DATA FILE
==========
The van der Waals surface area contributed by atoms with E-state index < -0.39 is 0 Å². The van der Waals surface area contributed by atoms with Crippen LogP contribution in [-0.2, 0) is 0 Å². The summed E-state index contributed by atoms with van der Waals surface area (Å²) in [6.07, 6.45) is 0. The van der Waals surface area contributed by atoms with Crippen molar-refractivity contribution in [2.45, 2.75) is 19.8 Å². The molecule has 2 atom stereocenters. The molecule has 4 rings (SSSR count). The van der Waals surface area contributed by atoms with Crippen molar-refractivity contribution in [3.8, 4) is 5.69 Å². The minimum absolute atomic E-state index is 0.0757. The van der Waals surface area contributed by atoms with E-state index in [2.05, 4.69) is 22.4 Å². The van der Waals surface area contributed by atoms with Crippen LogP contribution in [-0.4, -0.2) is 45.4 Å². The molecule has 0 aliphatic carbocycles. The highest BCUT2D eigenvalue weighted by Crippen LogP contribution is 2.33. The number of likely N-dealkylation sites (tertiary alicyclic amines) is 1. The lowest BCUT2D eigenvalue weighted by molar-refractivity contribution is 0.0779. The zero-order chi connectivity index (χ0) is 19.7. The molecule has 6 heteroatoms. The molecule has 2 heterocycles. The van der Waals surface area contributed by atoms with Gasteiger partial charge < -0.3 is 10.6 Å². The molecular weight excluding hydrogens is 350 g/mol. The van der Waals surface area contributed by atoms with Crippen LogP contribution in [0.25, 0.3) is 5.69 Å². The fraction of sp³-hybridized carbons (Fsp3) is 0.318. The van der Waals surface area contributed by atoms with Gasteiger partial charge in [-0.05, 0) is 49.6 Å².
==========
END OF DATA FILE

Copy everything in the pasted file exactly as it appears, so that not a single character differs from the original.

The van der Waals surface area contributed by atoms with E-state index < -0.39 is 0 Å². The van der Waals surface area contributed by atoms with Crippen LogP contribution in [-0.2, 0) is 0 Å². The summed E-state index contributed by atoms with van der Waals surface area (Å²) in [6.07, 6.45) is 0. The van der Waals surface area contributed by atoms with Crippen molar-refractivity contribution in [2.45, 2.75) is 19.8 Å². The molecule has 2 atom stereocenters. The molecule has 4 rings (SSSR count). The van der Waals surface area contributed by atoms with Crippen molar-refractivity contribution in [3.8, 4) is 5.69 Å². The minimum absolute atomic E-state index is 0.0757. The van der Waals surface area contributed by atoms with E-state index in [2.05, 4.69) is 22.4 Å². The van der Waals surface area contributed by atoms with Crippen LogP contribution in [-0.4, -0.2) is 45.4 Å². The molecule has 0 aliphatic carbocycles. The highest BCUT2D eigenvalue weighted by Crippen LogP contribution is 2.33. The number of likely N-dealkylation sites (tertiary alicyclic amines) is 1. The lowest BCUT2D eigenvalue weighted by molar-refractivity contribution is 0.0779. The zero-order chi connectivity index (χ0) is 19.7. The molecule has 6 heteroatoms. The molecule has 2 heterocycles. The van der Waals surface area contributed by atoms with Gasteiger partial charge < -0.3 is 10.6 Å². The molecular weight excluding hydrogens is 350 g/mol. The van der Waals surface area contributed by atoms with Crippen LogP contribution in [0.25, 0.3) is 5.69 Å². The fraction of sp³-hybridized carbons (Fsp3) is 0.318. The van der Waals surface area contributed by atoms with Gasteiger partial charge in [-0.05, 0) is 49.6 Å².